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Grafitti and the Grapheme
by Gareth Lewis| London, UK
Monday, 23 August 2010
tags: art & design, consumer culture, culture, emergence, europe, making sense, socioeconomics
Amble through Shoreditch or down Old Street in east London and you’d be hard-pressed not to run into one of Ben ‘EINE’ Flynn’s colourfully decorated shop-shutters. Since 2006 Flynn has been spray-painting solitary, emboldened, harlequin capitals across the rippling steel frontage of any jewellers or hardware store that will grant him permission. Middlesex Street now exhibits the entire (English) alphabet in one long back-to-back shop-front circuit. As the day’s trade winds to a close, the place starts to take on the surreally genial atmosphere of a primary school classroom. Somewhere along the line, the monadic alphabetic character has re-emerged as a significant cultural signifier.
The 2007 paperback edition of Jonathan Franzen’s The Corrections features a striking piece of cover art. The silhouetted hull of a cruise ship prowls towards us. A powderblue sunset sinks low in the background. You can perceive a lone figure standing at the deck’s edge. He could be admiring the view. He could well be about to jump. Title, author and statutory critical praise are printed in vivid whites and reds inside an oily black bubble of smoke gushing from the ship’s chimney. Even by industry standards (which are generally high), it’s a tight piece of production.
Why, then, have the publishers of the 2010 edition (released in anticipation of Franzen’s new novel Freedom) done away with it altogether? What we get instead bears a conspicuous resemblance to one of EINE’s east London shutter works. A huge purple ‘C’ all but blots out the smoky white backdrop. A thumbnail image on the back cover suggests Freedom is set to reproduce this. We see a block black ‘F’, the title stomping in white capitals down the character’s backbone. The aesthete might think this retrogressive. And yet it feels right.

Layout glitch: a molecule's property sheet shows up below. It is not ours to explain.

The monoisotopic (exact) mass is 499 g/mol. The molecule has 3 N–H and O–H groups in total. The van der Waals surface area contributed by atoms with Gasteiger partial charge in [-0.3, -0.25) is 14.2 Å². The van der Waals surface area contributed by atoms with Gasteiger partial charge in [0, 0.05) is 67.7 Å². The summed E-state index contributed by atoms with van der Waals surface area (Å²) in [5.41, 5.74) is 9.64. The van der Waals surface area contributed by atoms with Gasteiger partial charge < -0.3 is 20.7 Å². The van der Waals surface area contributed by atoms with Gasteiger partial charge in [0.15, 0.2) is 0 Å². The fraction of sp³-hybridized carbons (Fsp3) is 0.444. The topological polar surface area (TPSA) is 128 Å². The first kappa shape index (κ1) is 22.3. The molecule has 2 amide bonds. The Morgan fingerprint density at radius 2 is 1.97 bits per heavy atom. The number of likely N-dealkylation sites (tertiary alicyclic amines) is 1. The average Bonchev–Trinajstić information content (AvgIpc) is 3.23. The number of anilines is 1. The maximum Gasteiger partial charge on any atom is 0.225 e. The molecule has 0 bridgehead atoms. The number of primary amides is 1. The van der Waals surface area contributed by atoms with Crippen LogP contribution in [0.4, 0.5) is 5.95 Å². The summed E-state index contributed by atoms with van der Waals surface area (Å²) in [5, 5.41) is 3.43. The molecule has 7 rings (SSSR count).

The study of the relationship between the ‘part’ and the ‘whole’ (or meronymic relations) has well-trodden roots in Euclidian geometry, Aristotle’s urban organicism and Nietzsche’s political thought. Aristotle, for example, understood the relationship between the individual and the city as a part-whole interaction. For him, the city was a natural organism. The relationship between the component parts (the Grecian subject) and the urban entirety was essentially the same as that which holds between the parts of a natural organism and the organism itself.
Returning to the present, EINE’s experiment in meronymy makes a clear and certain sense in the context of London’s own endless splicing and congealment. Likewise, Franzen’s novels deal with that other restless organism: the all-American family. An emergent interest in the grapheme – the boldly isolated character – feasibly fits into an emergent cultural exploration around this question of parts and wholes. J.S. Mill – another philosopher who has written on this tangled relationship – outlined the idea of ‘emergence’: complex part-whole systems always retain the potential to generate fresh structures. In a typographic context such as this, that might mean new alphabets, new characters, and new ways of communicating through writing.
© Gareth Lewis 2010